One aspect of therapy I really love is getting to know how people experience their inner worlds. It’s so interesting, because we are all incredibly different. While some of us have a ‘radio doom and gloom’ or ‘Sergeant-Major’ commentator, others can see the world in colour and form, with amorphous shapes of grey or bursts of colour and light. The thinking mind can also be overwhelmingly powerful, setting the tone for our emotional experiences, and causing our physical selves to fall in too. It makes sense, doesn’t it? If our minds are drawn to all the things that we ‘should’ be doing, and all the ways we feel we ‘could’ be better, then we can quickly get caught up in painful emotions such as guilt or regret, and our bodies synergising with some tension or nausea too.
What I’m describing here is a form of psychic equivalence; is a mind-state where there is no distinction drawn between the contents of the mind and the external world. It can be thought of as a type of faulty perspective, where we experience our thoughts as if they are literally 100% true, getting stuck in painful memories, or frozen by fearful predictions about the future.
But what if we were able to have a different relationship with our thoughts and change the way we experience ourselves in the world?
A powerful and gentle way to get unstuck from faulty perspectives about ourselves and the world is with the skill called cognitive defusion; which is a way to expand our attention to see thoughts as what they are, not as what they say they are. Rather than struggling with painful thoughts or feelings, or trying to avoid them (both strategies that can actually amplify our distress), we can change our relationship with our thoughts, seeing them as simply a thought; nothing more, nothing less.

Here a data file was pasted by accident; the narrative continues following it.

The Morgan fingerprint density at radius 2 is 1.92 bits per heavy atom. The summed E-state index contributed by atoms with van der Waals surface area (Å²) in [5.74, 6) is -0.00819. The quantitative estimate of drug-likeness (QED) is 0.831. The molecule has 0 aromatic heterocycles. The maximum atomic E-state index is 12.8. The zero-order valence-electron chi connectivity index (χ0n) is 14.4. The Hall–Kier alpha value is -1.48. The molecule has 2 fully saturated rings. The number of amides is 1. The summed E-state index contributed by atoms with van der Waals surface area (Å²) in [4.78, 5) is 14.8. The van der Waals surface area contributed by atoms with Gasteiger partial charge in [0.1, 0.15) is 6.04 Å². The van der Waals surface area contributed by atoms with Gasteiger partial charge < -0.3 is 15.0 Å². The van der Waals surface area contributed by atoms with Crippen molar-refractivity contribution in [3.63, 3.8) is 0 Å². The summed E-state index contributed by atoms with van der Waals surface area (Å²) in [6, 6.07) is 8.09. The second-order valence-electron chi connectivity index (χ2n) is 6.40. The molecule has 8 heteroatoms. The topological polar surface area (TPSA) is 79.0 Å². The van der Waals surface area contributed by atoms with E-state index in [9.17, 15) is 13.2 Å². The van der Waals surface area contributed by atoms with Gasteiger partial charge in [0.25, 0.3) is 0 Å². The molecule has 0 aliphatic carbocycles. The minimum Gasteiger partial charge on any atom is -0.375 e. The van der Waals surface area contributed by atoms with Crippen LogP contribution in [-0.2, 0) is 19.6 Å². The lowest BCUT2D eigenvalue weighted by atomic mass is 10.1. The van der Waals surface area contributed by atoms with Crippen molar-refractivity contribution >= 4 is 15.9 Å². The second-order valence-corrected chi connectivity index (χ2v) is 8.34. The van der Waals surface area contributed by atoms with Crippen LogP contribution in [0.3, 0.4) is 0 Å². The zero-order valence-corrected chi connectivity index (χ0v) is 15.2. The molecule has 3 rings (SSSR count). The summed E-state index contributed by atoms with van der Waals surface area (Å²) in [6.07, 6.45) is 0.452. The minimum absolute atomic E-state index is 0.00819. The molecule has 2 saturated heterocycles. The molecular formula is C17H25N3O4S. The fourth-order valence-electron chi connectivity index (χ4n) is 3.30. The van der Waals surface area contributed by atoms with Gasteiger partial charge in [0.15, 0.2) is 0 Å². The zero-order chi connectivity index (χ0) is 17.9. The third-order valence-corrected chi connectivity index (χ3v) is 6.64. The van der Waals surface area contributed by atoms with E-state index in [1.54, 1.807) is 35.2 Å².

When I taught cognitive defusion to a client recently, we practiced observing thoughts by articulating “I notice I’m having the thought that –“, which provided an immediate sense of distance from the critical thought. We imagined watching the thought pass by on a sushi train. We imagined saying one of the words in the sentence over and over until it became funny (Titchener’s repetition). We sat together through an exercise where every thought or feeling or sensation was placed on a leaf floating on a stream and allowed those leaves to come and go without influence. When we met the following week, she had really run with this notion of cognitive defusion and had some fun with it, giggling when she heard her ‘inner-Karen’ (her description, used with permission) pipe up, and responding with a ‘thanks Karen!’
When we can experience our thoughts as they truly are, just thoughts, we have new space within which to move. We can reflect on the content of thoughts if we wish, but we can also engage with the people that matter, activities that have meaning, and in the contexts that are life enhancing. This approach works best when we practice it regularly, rather than waiting for our inner-Karen to get riled up and want to speak to the manager!
For more on cognitive defusion, try checking out the resources below, or consider coming to see a psychologist for some personalised assistance.
Sarah Hindle (M Psych (Clinical), B Psych Sci (Hons), Grad Dip Psych) brings her warmth, wisdom and rapport to the individuals and families she sees; the knowledge that a strong and collaborative therapeutic relationship is foundational to the successful outcome of any intervention. Sarah has experience working with adolescents, adults and families facing a range of mental health difficulties including depression, anxiety, attachment and parenting issues, eating disorders and the management of stressful life events and adjusting to change. As a former classical musician, Sarah also has a particular interest in the treatment of musical performance-related anxiety, a topic on which she has delivered individual therapy and psycho-educational seminars. Sarah also has a particular interest in working with children/adolescents and families facing challenges related to learning difficulties and attention-deficit hyperactivity disorder (ADHD).